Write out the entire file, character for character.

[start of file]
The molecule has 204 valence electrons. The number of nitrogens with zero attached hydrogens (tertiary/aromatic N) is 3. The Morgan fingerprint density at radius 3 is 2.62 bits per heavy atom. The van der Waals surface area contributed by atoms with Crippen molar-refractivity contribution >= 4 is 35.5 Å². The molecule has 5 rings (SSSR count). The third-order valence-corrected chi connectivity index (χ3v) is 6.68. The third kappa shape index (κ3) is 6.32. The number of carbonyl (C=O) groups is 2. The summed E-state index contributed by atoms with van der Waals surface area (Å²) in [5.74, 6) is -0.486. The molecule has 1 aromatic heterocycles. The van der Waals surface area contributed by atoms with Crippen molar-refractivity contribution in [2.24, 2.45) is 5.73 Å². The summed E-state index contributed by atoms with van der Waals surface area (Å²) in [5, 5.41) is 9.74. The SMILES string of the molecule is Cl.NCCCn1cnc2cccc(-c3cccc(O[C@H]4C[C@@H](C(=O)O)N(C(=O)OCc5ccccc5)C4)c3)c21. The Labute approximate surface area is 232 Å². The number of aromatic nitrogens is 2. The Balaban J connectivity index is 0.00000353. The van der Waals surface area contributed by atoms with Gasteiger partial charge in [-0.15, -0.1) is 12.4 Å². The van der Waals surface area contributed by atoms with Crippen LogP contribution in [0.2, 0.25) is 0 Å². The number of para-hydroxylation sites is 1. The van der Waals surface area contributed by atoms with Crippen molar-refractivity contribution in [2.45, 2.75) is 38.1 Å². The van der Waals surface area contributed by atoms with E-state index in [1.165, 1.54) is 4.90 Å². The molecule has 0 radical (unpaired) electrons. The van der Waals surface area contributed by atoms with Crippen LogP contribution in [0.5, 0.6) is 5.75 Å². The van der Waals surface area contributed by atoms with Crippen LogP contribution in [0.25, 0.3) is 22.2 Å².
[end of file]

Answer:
The molecule has 204 valence electrons. The number of nitrogens with zero attached hydrogens (tertiary/aromatic N) is 3. The Morgan fingerprint density at radius 3 is 2.62 bits per heavy atom. The van der Waals surface area contributed by atoms with Crippen molar-refractivity contribution >= 4 is 35.5 Å². The molecule has 5 rings (SSSR count). The third-order valence-corrected chi connectivity index (χ3v) is 6.68. The third kappa shape index (κ3) is 6.32. The number of carbonyl (C=O) groups is 2. The summed E-state index contributed by atoms with van der Waals surface area (Å²) in [5.74, 6) is -0.486. The molecule has 1 aromatic heterocycles. The van der Waals surface area contributed by atoms with Crippen molar-refractivity contribution in [2.24, 2.45) is 5.73 Å². The summed E-state index contributed by atoms with van der Waals surface area (Å²) in [5, 5.41) is 9.74. The SMILES string of the molecule is Cl.NCCCn1cnc2cccc(-c3cccc(O[C@H]4C[C@@H](C(=O)O)N(C(=O)OCc5ccccc5)C4)c3)c21. The Labute approximate surface area is 232 Å². The number of aromatic nitrogens is 2. The Balaban J connectivity index is 0.00000353. The van der Waals surface area contributed by atoms with Gasteiger partial charge in [-0.15, -0.1) is 12.4 Å². The van der Waals surface area contributed by atoms with Crippen LogP contribution in [0.2, 0.25) is 0 Å². The number of para-hydroxylation sites is 1. The van der Waals surface area contributed by atoms with Crippen molar-refractivity contribution in [2.45, 2.75) is 38.1 Å². The van der Waals surface area contributed by atoms with E-state index in [1.165, 1.54) is 4.90 Å². The molecule has 0 radical (unpaired) electrons. The van der Waals surface area contributed by atoms with Crippen LogP contribution in [0.5, 0.6) is 5.75 Å². The van der Waals surface area contributed by atoms with Crippen LogP contribution in [0.25, 0.3) is 22.2 Å².